Wife and I are several days into the North to South leg of our 2023 Winter Road Trip, and so far it’s been a very good time. There’ve been a few adventures and experiences already, and this is the first installment trying to capture some of them for the blog.
Departure was last Thursday, February 2, about mid-morning. We loaded into the Jeep everything we thought we needed for the trip, and barely had enough room for the houseplants and other items we were dropping off at Younger Son’s abode in New Hampshire on the way out of New England.
One of the primary goals we have for this trip was to avoid using Interstates as much as possible, with the exception of Day #1. Roaring down I91, we briefly stopped in Lebanon, NH. There we had lunch with Younger Son, left our things with him for safekeeping and got back on the road.
Nothing new to see as we headed across Vermont, crossing over the Green Mountains into Manchester, and then tracking south down Rt. 7 to Bennington. There we resumed westward progress, actually getting through Troy in a reasonable fashion. Usually the traffic there is bad, but not that afternoon. We were on the wonderful New York Interstate race track ahead of schedule cruising down Interstate 86 towards Pennsylvania.
We reached Sayre, PA around 6:30PM, checked into a “barely good enough for a night’s sleep” hotel, grabbed some dinner and called it a night. We would find that while we escaped from New England, we did not escape from the cold.
The predicted arctic blast last weekend did not ignore Pennsylvania. We awoke Friday morning to temps in the single digits, with strong winds delivering sub-zero wind chill. I recall thinking that most of this day would be spent in the car. This thought turned out to be incorrect.
The plan for Day #2 was transiting the northeast corner of Pennsylvania, mostly along US Rt. 6. Avoiding Interstates where possible was on. It’s a very scenic drive, even in mid-winter. Up into the Allegheny mountains we rolled, oftentimes through wind-whipped snow squalls. Snow was moving more horizontally than vertically due to the
high winds. We traveled from white-out to full sun and then back into the snow in a matter of minutes. This went on the entire time we were at elevation.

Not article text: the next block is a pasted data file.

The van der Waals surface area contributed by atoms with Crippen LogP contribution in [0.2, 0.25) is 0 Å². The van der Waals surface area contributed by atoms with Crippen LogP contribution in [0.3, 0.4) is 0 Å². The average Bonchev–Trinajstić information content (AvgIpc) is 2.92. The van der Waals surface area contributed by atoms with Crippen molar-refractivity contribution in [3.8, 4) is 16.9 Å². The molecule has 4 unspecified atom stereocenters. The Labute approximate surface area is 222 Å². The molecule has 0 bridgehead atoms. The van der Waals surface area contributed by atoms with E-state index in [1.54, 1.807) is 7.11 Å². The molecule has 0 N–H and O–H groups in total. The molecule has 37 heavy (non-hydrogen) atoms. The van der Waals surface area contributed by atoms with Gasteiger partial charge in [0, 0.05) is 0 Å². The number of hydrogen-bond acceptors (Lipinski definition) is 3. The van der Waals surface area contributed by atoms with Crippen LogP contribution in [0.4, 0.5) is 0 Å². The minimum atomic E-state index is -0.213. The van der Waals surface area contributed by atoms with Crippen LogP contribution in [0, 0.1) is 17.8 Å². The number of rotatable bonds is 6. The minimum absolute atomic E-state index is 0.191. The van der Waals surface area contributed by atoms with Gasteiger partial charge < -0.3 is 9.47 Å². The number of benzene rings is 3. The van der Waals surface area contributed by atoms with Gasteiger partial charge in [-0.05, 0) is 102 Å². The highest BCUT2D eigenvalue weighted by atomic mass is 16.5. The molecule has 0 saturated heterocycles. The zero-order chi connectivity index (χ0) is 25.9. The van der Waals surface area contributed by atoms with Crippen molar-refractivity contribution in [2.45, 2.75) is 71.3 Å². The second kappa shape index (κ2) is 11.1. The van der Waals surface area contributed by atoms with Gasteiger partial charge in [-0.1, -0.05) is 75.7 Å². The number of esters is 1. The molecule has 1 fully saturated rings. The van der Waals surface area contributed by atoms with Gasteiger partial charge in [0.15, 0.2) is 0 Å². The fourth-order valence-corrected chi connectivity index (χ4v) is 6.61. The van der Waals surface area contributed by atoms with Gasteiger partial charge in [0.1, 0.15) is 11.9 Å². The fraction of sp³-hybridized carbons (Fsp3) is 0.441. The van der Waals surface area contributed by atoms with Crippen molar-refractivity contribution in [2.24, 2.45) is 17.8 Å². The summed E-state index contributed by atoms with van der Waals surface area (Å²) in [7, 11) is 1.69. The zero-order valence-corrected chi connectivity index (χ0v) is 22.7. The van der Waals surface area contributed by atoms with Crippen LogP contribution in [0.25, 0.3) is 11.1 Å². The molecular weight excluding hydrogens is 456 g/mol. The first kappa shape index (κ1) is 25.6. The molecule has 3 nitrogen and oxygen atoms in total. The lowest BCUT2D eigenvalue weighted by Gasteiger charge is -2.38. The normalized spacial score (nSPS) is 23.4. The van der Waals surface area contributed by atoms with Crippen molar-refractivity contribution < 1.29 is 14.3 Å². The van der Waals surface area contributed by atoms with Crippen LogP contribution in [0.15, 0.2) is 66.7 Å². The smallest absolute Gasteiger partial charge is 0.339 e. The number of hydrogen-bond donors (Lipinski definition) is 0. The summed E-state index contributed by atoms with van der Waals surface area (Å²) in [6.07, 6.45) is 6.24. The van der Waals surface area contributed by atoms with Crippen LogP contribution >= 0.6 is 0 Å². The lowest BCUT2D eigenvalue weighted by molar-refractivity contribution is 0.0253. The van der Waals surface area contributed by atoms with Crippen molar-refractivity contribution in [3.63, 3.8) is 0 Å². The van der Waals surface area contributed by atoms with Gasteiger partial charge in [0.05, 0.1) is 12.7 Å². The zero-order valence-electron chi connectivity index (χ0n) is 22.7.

Along US Rt. 6 we traveled through several very remarkable towns, notably Wellsboro. I would have stopped there to wander through the downtown area if the weather wasn’t so ridiculously frigid. That town is on the list for “another time”.
We passed through Coudersport and then Smethport as we continued through the hills. These towns also need revisiting. We continued on, heading upwards toward Mt. Jewett. Here we found Kinzua Bridge State Park and I broke out the cold weather gear.
Kinzua Bridge was a train trestle that was over 300 feet tall, and it was taken out by a tornado in 2003. The State of Pennsylvania salvaged some of the trestle, creating a walkway out over the gorge, and left the rest of the destroyed bridgework right where it fell. The minute I saw it I knew I had to walk out there, so I did. The views were fantastic, especially straight down through the glass panels set into the deck of the walkway. Here are a few photos taken in 3°F temps, not counting the stiff breeze.
Below is a link to a video I made while at the end of the skywalk.
I had to take off my gloves to operate the camera, and my hands were cold for the rest of the day.
Now afternoon, we stopped for a quick lunch at the Kelly Hotel in Marienville. I don’t think this establishment has seen any renovations since it first opened. The decor was 1960s, and the sandwiches were very good. Eating quickly, we were soon back on the road, and exited the Allegheny Mountain area. Then we hopped on the interstate in order to swing around Pittsburgh, which is not on the itinerary for this trip. Our destination for that evening was the Comfort Inn in Triadelphia, West Virginia. We arrived before the sun went down.
Wanting a light dinner, and not wanting to go too far from the hotel, I asked the hotel manager for a recommendation. He directed us to Cafe Annie’s, a half mile down the street. He said the food, though basic pub fare, was good. So, off we went for a quick meal to end the day.
When we arrived at the Cafe, we were greeted by these signs on the door. And, yes we had to be buzzed into the building. What did we get ourselves into here?
It turns out my worries were unfounded; nothing nefarious behind the secured entry, only video gambling machines. Gambling is “more legal” in West Virginia than other places, and these machines are all over the place. But access and age verification must be strictly controlled.
It fell to Terri to provide that control, as well as provide bartending and cooking services. She was also the cashier for the gamblers. Despite single-handedly running the whole show, she had time to chat with Wife and I about the history of the Cafe, which goes back a couple of decades. She made us laugh telling us of other visitors from out of town, when encountering the secured front door, thought they had ventured upon a strip club or worse.
Annie’s was super clean, and while the menu was limited, the food was very good. And very inexpensive. It was obvious that the gambling carries the operation.
I’ll definitely stop here again when passing through.
We escaped the cold the next day as we went along the Ohio River and into Kentucky. All of that will be in the next post. Soon, I hope. Thanks for stopping by!
Note: When a link is provided to a place, attraction or business, that indicates a positive experience, and a recommendation of the place, attraction or business. If there’s no link, well, I think you can figure out what that means. 😆